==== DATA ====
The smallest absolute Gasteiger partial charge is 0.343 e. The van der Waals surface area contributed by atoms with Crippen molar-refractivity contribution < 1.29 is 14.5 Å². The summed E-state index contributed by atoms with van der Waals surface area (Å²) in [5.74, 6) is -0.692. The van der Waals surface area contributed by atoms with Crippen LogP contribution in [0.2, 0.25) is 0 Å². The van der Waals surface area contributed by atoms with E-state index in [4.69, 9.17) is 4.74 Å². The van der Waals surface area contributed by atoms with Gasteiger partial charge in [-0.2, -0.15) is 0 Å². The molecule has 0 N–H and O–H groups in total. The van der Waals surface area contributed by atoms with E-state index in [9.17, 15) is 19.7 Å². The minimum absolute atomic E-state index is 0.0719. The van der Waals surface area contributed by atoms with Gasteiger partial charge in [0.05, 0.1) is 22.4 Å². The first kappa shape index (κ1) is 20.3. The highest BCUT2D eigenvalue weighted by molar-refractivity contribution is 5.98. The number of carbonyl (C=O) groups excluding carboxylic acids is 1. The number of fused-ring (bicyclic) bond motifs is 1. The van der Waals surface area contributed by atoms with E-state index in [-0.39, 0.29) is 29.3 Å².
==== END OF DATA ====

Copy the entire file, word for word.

The smallest absolute Gasteiger partial charge is 0.343 e. The van der Waals surface area contributed by atoms with Crippen molar-refractivity contribution < 1.29 is 14.5 Å². The summed E-state index contributed by atoms with van der Waals surface area (Å²) in [5.74, 6) is -0.692. The van der Waals surface area contributed by atoms with Crippen LogP contribution in [0.2, 0.25) is 0 Å². The van der Waals surface area contributed by atoms with E-state index in [4.69, 9.17) is 4.74 Å². The van der Waals surface area contributed by atoms with Gasteiger partial charge in [-0.2, -0.15) is 0 Å². The molecule has 0 N–H and O–H groups in total. The van der Waals surface area contributed by atoms with E-state index in [9.17, 15) is 19.7 Å². The minimum absolute atomic E-state index is 0.0719. The van der Waals surface area contributed by atoms with Gasteiger partial charge in [0.05, 0.1) is 22.4 Å². The first kappa shape index (κ1) is 20.3. The highest BCUT2D eigenvalue weighted by molar-refractivity contribution is 5.98. The number of carbonyl (C=O) groups excluding carboxylic acids is 1. The number of fused-ring (bicyclic) bond motifs is 1. The van der Waals surface area contributed by atoms with E-state index in [-0.39, 0.29) is 29.3 Å².